We and Those Closest to Us May Soon Become Passive Victims of an Invisible War.

You might wonder why I pair personal family history with a drama of the millions of passive victims of unnecessary deaths. There are two reasons. First of all, the mechanism that unleashed the nightmare of the war and the contemporary death of millions is the same mechanism, that permits parents to allow others to do harm to their own child. The mechanism is passing the responsibility for the health of their child, or the security of their country, or personal future, to others: doctors, politicians, managers, etc. This is losing agency or in other words, the possibility to execute our free will the distinctive feature of human beings. We call this “agency” because it means being agents, or actors rather than viewers or witnesses of what is happening to us. Our passiveness leads to concrete physical consequences like we can see in the above numbers. We are the ones who suffer in a very concrete way.

The second reason why personal drama is linked with the big numbers is related to our ability to make proper choices. Choosing appropriate goals for our lives requires understanding the world, both on individual and global levels. As parents, we did not understand the mechanisms of allergic reactions or curing symptoms rather than causes of illnesses. We also did not understand the logic of profit oriented producers of pharmaceuticals. Germans, and the world, probably did not understand the mechanisms behind the Nazis’ rise to power. They did not know who sponsored them financially and why. They were not aware what choices they were making when they were voting for National Socialist Democratic Party (NSDAP) in free elections allowing Adolf Hitler to  become chancellor in 1933.¹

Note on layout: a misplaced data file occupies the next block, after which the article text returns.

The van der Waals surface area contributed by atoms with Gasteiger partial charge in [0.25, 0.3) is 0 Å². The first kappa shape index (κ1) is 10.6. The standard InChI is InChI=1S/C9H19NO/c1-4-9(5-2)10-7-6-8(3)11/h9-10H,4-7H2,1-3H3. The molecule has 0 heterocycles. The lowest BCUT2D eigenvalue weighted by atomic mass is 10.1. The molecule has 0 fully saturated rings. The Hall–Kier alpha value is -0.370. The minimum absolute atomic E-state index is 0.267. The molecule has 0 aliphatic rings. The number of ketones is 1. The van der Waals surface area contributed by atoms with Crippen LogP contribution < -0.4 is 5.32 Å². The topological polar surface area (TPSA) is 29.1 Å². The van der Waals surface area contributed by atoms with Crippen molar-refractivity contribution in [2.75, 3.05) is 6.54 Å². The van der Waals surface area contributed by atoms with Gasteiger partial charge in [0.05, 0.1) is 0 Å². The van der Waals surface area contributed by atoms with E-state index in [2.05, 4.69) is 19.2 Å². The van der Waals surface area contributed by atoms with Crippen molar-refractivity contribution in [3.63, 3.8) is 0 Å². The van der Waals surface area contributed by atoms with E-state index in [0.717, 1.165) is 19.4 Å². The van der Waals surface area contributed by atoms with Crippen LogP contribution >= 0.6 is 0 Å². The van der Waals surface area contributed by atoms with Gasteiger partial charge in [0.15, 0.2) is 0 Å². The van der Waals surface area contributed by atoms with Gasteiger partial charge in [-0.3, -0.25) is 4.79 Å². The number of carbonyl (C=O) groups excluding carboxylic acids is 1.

Invisible wars

Solutions and hopes


¹ From 1933-34, NSDAP was sponsored by the chemical conglomerate I. G. Farben with the sum of 84.2 million German marks (equivalent $365 million US dollars today). If you want to learn more about the company, take a look at I. G. Farben or listen to interviews and programs with controversial Dr. Matthias Rath.